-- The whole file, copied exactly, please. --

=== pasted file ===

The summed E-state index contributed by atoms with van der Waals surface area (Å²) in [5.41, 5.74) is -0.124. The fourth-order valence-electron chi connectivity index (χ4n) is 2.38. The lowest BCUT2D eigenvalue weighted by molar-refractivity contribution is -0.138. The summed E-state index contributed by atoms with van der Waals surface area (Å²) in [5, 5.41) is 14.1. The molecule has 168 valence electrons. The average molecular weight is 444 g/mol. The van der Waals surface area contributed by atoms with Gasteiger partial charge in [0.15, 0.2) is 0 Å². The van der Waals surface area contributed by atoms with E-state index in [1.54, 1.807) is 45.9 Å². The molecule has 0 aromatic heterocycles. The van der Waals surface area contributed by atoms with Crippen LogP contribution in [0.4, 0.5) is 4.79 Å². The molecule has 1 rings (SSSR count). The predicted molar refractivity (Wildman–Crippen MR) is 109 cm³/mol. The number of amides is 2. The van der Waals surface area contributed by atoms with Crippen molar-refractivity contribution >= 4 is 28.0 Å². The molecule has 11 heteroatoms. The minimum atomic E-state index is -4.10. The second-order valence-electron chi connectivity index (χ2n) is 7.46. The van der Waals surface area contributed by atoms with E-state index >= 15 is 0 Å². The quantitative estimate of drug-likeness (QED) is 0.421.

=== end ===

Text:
The summed E-state index contributed by atoms with van der Waals surface area (Å²) in [5.41, 5.74) is -0.124. The fourth-order valence-electron chi connectivity index (χ4n) is 2.38. The lowest BCUT2D eigenvalue weighted by molar-refractivity contribution is -0.138. The summed E-state index contributed by atoms with van der Waals surface area (Å²) in [5, 5.41) is 14.1. The molecule has 168 valence electrons. The average molecular weight is 444 g/mol. The van der Waals surface area contributed by atoms with Gasteiger partial charge in [0.15, 0.2) is 0 Å². The van der Waals surface area contributed by atoms with E-state index in [1.54, 1.807) is 45.9 Å². The molecule has 0 aromatic heterocycles. The van der Waals surface area contributed by atoms with Crippen LogP contribution in [0.4, 0.5) is 4.79 Å². The molecule has 1 rings (SSSR count). The predicted molar refractivity (Wildman–Crippen MR) is 109 cm³/mol. The number of amides is 2. The van der Waals surface area contributed by atoms with Crippen molar-refractivity contribution >= 4 is 28.0 Å². The molecule has 11 heteroatoms. The minimum atomic E-state index is -4.10. The second-order valence-electron chi connectivity index (χ2n) is 7.46. The van der Waals surface area contributed by atoms with E-state index >= 15 is 0 Å². The quantitative estimate of drug-likeness (QED) is 0.421.